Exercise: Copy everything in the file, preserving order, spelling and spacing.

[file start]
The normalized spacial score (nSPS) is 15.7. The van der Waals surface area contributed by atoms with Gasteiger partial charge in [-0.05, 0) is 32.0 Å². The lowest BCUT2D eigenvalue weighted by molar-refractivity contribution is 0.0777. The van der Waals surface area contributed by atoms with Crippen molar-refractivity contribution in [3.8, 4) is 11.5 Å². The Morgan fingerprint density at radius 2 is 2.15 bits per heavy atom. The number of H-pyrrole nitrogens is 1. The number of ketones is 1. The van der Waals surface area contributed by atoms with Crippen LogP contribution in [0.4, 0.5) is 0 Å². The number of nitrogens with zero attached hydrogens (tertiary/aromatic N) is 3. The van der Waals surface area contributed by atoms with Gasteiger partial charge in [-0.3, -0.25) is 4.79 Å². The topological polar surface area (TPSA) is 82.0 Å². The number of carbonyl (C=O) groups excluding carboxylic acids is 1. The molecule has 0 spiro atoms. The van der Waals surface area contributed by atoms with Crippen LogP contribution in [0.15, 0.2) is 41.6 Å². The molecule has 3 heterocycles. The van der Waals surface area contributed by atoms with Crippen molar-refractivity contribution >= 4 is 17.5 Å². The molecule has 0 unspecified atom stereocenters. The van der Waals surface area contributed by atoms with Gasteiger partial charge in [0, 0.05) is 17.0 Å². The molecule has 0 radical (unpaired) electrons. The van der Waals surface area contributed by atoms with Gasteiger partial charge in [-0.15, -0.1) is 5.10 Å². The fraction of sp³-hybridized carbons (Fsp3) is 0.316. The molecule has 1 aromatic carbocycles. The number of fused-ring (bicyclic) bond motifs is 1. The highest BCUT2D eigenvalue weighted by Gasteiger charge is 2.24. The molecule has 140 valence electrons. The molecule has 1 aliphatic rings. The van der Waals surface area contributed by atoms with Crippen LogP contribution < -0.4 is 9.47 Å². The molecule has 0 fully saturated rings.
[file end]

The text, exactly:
The normalized spacial score (nSPS) is 15.7. The van der Waals surface area contributed by atoms with Gasteiger partial charge in [-0.05, 0) is 32.0 Å². The lowest BCUT2D eigenvalue weighted by molar-refractivity contribution is 0.0777. The van der Waals surface area contributed by atoms with Crippen molar-refractivity contribution in [3.8, 4) is 11.5 Å². The Morgan fingerprint density at radius 2 is 2.15 bits per heavy atom. The number of H-pyrrole nitrogens is 1. The number of ketones is 1. The van der Waals surface area contributed by atoms with Crippen LogP contribution in [0.4, 0.5) is 0 Å². The number of nitrogens with zero attached hydrogens (tertiary/aromatic N) is 3. The van der Waals surface area contributed by atoms with Gasteiger partial charge in [-0.3, -0.25) is 4.79 Å². The topological polar surface area (TPSA) is 82.0 Å². The number of carbonyl (C=O) groups excluding carboxylic acids is 1. The molecule has 0 spiro atoms. The van der Waals surface area contributed by atoms with Crippen LogP contribution in [0.15, 0.2) is 41.6 Å². The molecule has 3 heterocycles. The van der Waals surface area contributed by atoms with Crippen molar-refractivity contribution >= 4 is 17.5 Å². The molecule has 0 unspecified atom stereocenters. The van der Waals surface area contributed by atoms with Gasteiger partial charge in [0, 0.05) is 17.0 Å². The molecule has 0 radical (unpaired) electrons. The van der Waals surface area contributed by atoms with Gasteiger partial charge in [-0.15, -0.1) is 5.10 Å². The fraction of sp³-hybridized carbons (Fsp3) is 0.316. The molecule has 1 aromatic carbocycles. The number of fused-ring (bicyclic) bond motifs is 1. The highest BCUT2D eigenvalue weighted by Gasteiger charge is 2.24. The molecule has 140 valence electrons. The molecule has 1 aliphatic rings. The van der Waals surface area contributed by atoms with Crippen LogP contribution < -0.4 is 9.47 Å². The molecule has 0 fully saturated rings.